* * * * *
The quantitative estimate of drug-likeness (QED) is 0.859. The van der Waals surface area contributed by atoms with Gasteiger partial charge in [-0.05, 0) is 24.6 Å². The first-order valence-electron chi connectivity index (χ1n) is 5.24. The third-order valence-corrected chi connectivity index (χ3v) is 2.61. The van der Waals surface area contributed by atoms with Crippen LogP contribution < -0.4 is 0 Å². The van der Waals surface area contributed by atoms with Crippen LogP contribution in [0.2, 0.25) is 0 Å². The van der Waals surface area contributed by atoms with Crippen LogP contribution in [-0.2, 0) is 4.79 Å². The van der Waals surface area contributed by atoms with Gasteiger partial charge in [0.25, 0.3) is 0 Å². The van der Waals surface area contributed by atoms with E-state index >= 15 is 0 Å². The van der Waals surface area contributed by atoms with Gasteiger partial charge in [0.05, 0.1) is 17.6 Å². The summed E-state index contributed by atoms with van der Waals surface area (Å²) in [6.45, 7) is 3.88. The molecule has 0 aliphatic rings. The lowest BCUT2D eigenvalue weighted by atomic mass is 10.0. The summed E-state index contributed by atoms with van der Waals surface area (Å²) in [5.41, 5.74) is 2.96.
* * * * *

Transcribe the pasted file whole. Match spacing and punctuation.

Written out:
The quantitative estimate of drug-likeness (QED) is 0.859. The van der Waals surface area contributed by atoms with Gasteiger partial charge in [-0.05, 0) is 24.6 Å². The first-order valence-electron chi connectivity index (χ1n) is 5.24. The third-order valence-corrected chi connectivity index (χ3v) is 2.61. The van der Waals surface area contributed by atoms with Crippen LogP contribution < -0.4 is 0 Å². The van der Waals surface area contributed by atoms with Crippen LogP contribution in [0.2, 0.25) is 0 Å². The van der Waals surface area contributed by atoms with Crippen LogP contribution in [-0.2, 0) is 4.79 Å². The van der Waals surface area contributed by atoms with Gasteiger partial charge in [0.25, 0.3) is 0 Å². The van der Waals surface area contributed by atoms with E-state index >= 15 is 0 Å². The van der Waals surface area contributed by atoms with Gasteiger partial charge in [0.05, 0.1) is 17.6 Å². The summed E-state index contributed by atoms with van der Waals surface area (Å²) in [6.45, 7) is 3.88. The molecule has 0 aliphatic rings. The lowest BCUT2D eigenvalue weighted by atomic mass is 10.0. The summed E-state index contributed by atoms with van der Waals surface area (Å²) in [5.41, 5.74) is 2.96.